We have all dated people we knew were not right for us from the very beginning. But when it turns into pattern and habit, then you might actually end up in a toxic relationship that may be too messed up to get out of.
Dating is often a fruitless search. Though they are filled with hopes and expectations at the beginning of each relationship, they are too often disappointing and even disillusioning in the long run.
Yet, many single people continue to put huge amounts of their time and energy into every possible option for a long-lasting partnership. Despite multiple setbacks, they keep reaching for that elusive needle in a romantic haystack. When they describe their adventures to me, I’m often amazed and so impressed at how they somehow find the resilience and optimism to keep trying. And yet they do.
The media responds by offering a smorgasbord of ready online adventures. From well-established dating sites to the plethora of ever-new ways to explore the dating market, today’s relationship seekers might easily spend many of their waking hours searching for the one person who someday will make it all worth it.
Because life has other demands, it’s becoming more necessary to predict which options are not likely to work out and to focus on those that may be more productive. Dating profiles try to help by offering carefully designed first-impression packages that help each hopeful subscriber present the most desirable picture possible. Whether they are prescribed “meet-ups” that try to take care of physical attraction drop-outs, “fix-ups” that minimize ghosting because mutual friends are often able to track someone who disappears, or chance encounters that pretty much work or don’t quite early in the connection, most relationship seekers try to use every possibility.
If so many of these honest and willing attempts to find successful romantic partnerships fail so often, what could be an underlying reason that would help ensure better odds?
In my four decades of working with singles and couples, I believe I understand what it is. My premise may not be easy to accept, but if you can courageously consider it, I truly believe that you will be much more successful in choosing the right partner in the future.
To get started, ask yourself how you would answer the following questions:
1) Have your past partners turned out to be who you thought they would?
2) Are you most often attracted to partners who are “out of reach?”
3) Are the qualities you look initially for in a partner those you need for the long haul?
4) Is it important to you that your partners impress others?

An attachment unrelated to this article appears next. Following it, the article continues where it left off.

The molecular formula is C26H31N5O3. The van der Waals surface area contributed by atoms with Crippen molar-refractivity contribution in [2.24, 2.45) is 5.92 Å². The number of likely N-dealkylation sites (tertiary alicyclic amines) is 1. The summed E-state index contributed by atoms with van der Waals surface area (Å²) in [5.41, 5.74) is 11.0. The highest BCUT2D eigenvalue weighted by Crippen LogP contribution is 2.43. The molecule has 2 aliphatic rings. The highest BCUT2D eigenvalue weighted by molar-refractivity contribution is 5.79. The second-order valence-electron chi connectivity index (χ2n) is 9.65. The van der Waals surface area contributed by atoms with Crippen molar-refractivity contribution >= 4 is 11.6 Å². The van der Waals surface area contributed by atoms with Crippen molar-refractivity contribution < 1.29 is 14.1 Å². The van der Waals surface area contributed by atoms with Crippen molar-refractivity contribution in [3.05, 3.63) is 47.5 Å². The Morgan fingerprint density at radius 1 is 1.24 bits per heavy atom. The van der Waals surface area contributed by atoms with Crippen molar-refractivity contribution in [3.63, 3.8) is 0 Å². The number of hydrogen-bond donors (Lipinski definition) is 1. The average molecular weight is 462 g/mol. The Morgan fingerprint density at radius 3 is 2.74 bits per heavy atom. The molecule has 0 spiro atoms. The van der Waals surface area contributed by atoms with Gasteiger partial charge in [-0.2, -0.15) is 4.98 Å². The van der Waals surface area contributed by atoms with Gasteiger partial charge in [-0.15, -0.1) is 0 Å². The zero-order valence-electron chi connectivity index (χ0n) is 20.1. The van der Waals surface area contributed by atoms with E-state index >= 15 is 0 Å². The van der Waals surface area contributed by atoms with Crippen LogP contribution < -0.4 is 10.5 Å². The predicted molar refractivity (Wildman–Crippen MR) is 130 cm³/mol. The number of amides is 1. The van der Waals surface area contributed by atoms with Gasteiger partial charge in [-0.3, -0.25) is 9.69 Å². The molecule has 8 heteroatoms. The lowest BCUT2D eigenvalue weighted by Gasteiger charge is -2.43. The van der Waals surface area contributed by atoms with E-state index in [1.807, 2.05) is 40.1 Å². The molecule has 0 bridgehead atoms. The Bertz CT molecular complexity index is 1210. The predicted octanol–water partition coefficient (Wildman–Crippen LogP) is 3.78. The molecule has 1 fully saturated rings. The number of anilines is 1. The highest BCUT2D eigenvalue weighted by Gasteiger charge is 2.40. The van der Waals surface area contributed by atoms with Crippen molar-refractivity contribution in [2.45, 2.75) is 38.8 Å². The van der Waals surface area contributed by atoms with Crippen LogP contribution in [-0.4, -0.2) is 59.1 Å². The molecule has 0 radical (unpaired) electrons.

5) Is the partner you want available within your current dating options?
6) Are you being realistic in getting what you want based upon what you have to offer?
7) Are your choices more often based more on romantic myths rather than pragmatic possibilities?
If your answers to questions 1, 3, 5, and 6 are “no,” and those to 2, 4, and 7, are “yes,” you are much less likely to find success in the dating market if you continue searching the way you have in the past.
Here’s why. Humans are traders by nature. We are programmed to make deals with others. The best of those trades, of course, are those that work well for both. Sometimes they do, but often they do not.
The underlying problem is that many people believe they can make a better deal than they actually are able to. For example, they might think that what they have to offer is worth more over time than it may seem upfront, and they want the other deal-maker to trust in the investment. Or, they’ve been more sought out in a different dating market than in their current one, and haven’t accepted that reality. Maybe their well-intended friends have given them the impression that they are more marketable than they really are. Or, perhaps they’re searching in the wrong places, or it’s just the wrong time in their lives. What if they’ve just happened to move from a location where single people were more plentiful to one with sparser options? It’s even likely that some relationship seekers are simply worth more in one market than in another.
If, many single people aren’t successful because they keep searching or investing in relationships that are not likely to work out, wouldn’t that process be more likely to be successful if they were completely realistic in what they have to offer? If they know who are their likely available prospects, are authentically aware of what they need to keep loving and growing, and have done everything they can to improve their marketability, wouldn’t they have a better chance to find what they seek.
To help you understand how easy it is to be diverted from those more successful encounters, here are some common examples of typically off-the-track experiences that are not likely to develop into significant relationships.
5 Reasons Why You Always End Up Dating The Wrong Person
1. Thinking “Hot” is Better
Though it may be more applicable to the younger crowd, the external package is often a high priority for many relationship seekers. Taking good care of yourself is always a good idea, but basic attractiveness is a God-given attribute and some are just luckier than others.
Because many people put more effort into other valuable characteristics when they are not blessed with the top ten percent of physically desirable traits, they often become more attractive over time. But, if someone is only going to maintain interest if the initial package is hot, that growing appreciation may not have time to happen.
If relationship seekers realistically value their physical package as a “seven” on a one-to-ten but keep reaching for a partner who is a clear “ten,” they are going to have to come into that deal “one-down.” That means they have to constantly compensate with their other assets in order to keep that partner around, and may often find themselves contending with new rivals as others emerge who are “more attractive.”